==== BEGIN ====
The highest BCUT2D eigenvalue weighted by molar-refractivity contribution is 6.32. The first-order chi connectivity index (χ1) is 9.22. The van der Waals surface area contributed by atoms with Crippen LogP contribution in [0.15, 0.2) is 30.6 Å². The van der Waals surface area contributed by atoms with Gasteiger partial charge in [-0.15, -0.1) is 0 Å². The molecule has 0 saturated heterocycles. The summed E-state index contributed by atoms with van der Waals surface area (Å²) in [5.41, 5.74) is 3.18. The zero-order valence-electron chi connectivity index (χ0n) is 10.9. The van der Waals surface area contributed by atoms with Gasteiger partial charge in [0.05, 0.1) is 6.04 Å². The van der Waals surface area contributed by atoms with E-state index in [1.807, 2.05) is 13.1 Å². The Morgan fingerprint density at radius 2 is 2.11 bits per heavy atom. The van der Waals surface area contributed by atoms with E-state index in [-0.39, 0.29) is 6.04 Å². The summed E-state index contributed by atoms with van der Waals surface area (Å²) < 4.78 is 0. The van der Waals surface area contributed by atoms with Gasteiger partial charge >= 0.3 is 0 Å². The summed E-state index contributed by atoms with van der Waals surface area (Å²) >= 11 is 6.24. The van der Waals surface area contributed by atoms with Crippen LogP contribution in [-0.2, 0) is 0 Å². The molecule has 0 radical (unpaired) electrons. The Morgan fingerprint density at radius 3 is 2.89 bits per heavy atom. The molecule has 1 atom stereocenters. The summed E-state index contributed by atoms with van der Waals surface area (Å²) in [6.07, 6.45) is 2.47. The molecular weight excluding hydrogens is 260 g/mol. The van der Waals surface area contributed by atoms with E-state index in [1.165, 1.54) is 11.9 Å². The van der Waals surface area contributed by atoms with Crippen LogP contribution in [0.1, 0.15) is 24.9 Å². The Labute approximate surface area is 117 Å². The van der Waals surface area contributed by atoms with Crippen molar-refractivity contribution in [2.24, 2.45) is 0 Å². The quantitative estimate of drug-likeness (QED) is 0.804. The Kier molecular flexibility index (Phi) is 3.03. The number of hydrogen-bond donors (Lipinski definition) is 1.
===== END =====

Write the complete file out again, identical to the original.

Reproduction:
The highest BCUT2D eigenvalue weighted by molar-refractivity contribution is 6.32. The first-order chi connectivity index (χ1) is 9.22. The van der Waals surface area contributed by atoms with Crippen LogP contribution in [0.15, 0.2) is 30.6 Å². The van der Waals surface area contributed by atoms with Gasteiger partial charge in [-0.15, -0.1) is 0 Å². The molecule has 0 saturated heterocycles. The summed E-state index contributed by atoms with van der Waals surface area (Å²) in [5.41, 5.74) is 3.18. The zero-order valence-electron chi connectivity index (χ0n) is 10.9. The van der Waals surface area contributed by atoms with Gasteiger partial charge in [0.05, 0.1) is 6.04 Å². The van der Waals surface area contributed by atoms with E-state index in [1.807, 2.05) is 13.1 Å². The Morgan fingerprint density at radius 2 is 2.11 bits per heavy atom. The van der Waals surface area contributed by atoms with E-state index in [-0.39, 0.29) is 6.04 Å². The summed E-state index contributed by atoms with van der Waals surface area (Å²) < 4.78 is 0. The van der Waals surface area contributed by atoms with Gasteiger partial charge >= 0.3 is 0 Å². The summed E-state index contributed by atoms with van der Waals surface area (Å²) >= 11 is 6.24. The van der Waals surface area contributed by atoms with Crippen LogP contribution in [-0.2, 0) is 0 Å². The molecule has 0 radical (unpaired) electrons. The Morgan fingerprint density at radius 3 is 2.89 bits per heavy atom. The molecule has 1 atom stereocenters. The summed E-state index contributed by atoms with van der Waals surface area (Å²) in [6.07, 6.45) is 2.47. The molecular weight excluding hydrogens is 260 g/mol. The van der Waals surface area contributed by atoms with E-state index in [1.165, 1.54) is 11.9 Å². The van der Waals surface area contributed by atoms with Crippen LogP contribution in [0.1, 0.15) is 24.9 Å². The Labute approximate surface area is 117 Å². The van der Waals surface area contributed by atoms with Crippen molar-refractivity contribution in [2.24, 2.45) is 0 Å². The quantitative estimate of drug-likeness (QED) is 0.804. The Kier molecular flexibility index (Phi) is 3.03. The number of hydrogen-bond donors (Lipinski definition) is 1.